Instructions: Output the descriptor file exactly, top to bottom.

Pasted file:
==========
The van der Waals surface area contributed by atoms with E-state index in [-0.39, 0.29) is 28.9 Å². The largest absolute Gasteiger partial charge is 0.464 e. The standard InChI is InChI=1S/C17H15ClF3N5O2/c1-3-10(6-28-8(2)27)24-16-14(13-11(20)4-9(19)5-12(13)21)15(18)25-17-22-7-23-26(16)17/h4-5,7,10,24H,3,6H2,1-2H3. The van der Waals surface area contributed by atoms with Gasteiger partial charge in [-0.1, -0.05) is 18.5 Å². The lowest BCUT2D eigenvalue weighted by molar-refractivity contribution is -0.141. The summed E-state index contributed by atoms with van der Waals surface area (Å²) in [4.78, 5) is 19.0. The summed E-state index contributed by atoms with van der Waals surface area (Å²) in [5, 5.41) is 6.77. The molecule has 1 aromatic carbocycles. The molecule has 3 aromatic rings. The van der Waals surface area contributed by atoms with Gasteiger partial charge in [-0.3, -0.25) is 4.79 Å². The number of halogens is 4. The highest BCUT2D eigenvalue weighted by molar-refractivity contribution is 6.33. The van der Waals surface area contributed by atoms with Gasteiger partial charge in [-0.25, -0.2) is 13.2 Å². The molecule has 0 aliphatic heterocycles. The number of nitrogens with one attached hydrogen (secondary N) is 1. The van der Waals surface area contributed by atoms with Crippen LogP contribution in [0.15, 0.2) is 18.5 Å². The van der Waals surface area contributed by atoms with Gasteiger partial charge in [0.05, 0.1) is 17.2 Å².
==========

The van der Waals surface area contributed by atoms with E-state index in [-0.39, 0.29) is 28.9 Å². The largest absolute Gasteiger partial charge is 0.464 e. The standard InChI is InChI=1S/C17H15ClF3N5O2/c1-3-10(6-28-8(2)27)24-16-14(13-11(20)4-9(19)5-12(13)21)15(18)25-17-22-7-23-26(16)17/h4-5,7,10,24H,3,6H2,1-2H3. The van der Waals surface area contributed by atoms with Gasteiger partial charge in [-0.1, -0.05) is 18.5 Å². The lowest BCUT2D eigenvalue weighted by molar-refractivity contribution is -0.141. The summed E-state index contributed by atoms with van der Waals surface area (Å²) in [4.78, 5) is 19.0. The summed E-state index contributed by atoms with van der Waals surface area (Å²) in [5, 5.41) is 6.77. The molecule has 1 aromatic carbocycles. The molecule has 3 aromatic rings. The van der Waals surface area contributed by atoms with Gasteiger partial charge in [-0.3, -0.25) is 4.79 Å². The number of halogens is 4. The highest BCUT2D eigenvalue weighted by molar-refractivity contribution is 6.33. The van der Waals surface area contributed by atoms with Gasteiger partial charge in [-0.25, -0.2) is 13.2 Å². The molecule has 0 aliphatic heterocycles. The number of nitrogens with one attached hydrogen (secondary N) is 1. The van der Waals surface area contributed by atoms with Crippen LogP contribution in [0.15, 0.2) is 18.5 Å². The van der Waals surface area contributed by atoms with Gasteiger partial charge in [0.05, 0.1) is 17.2 Å².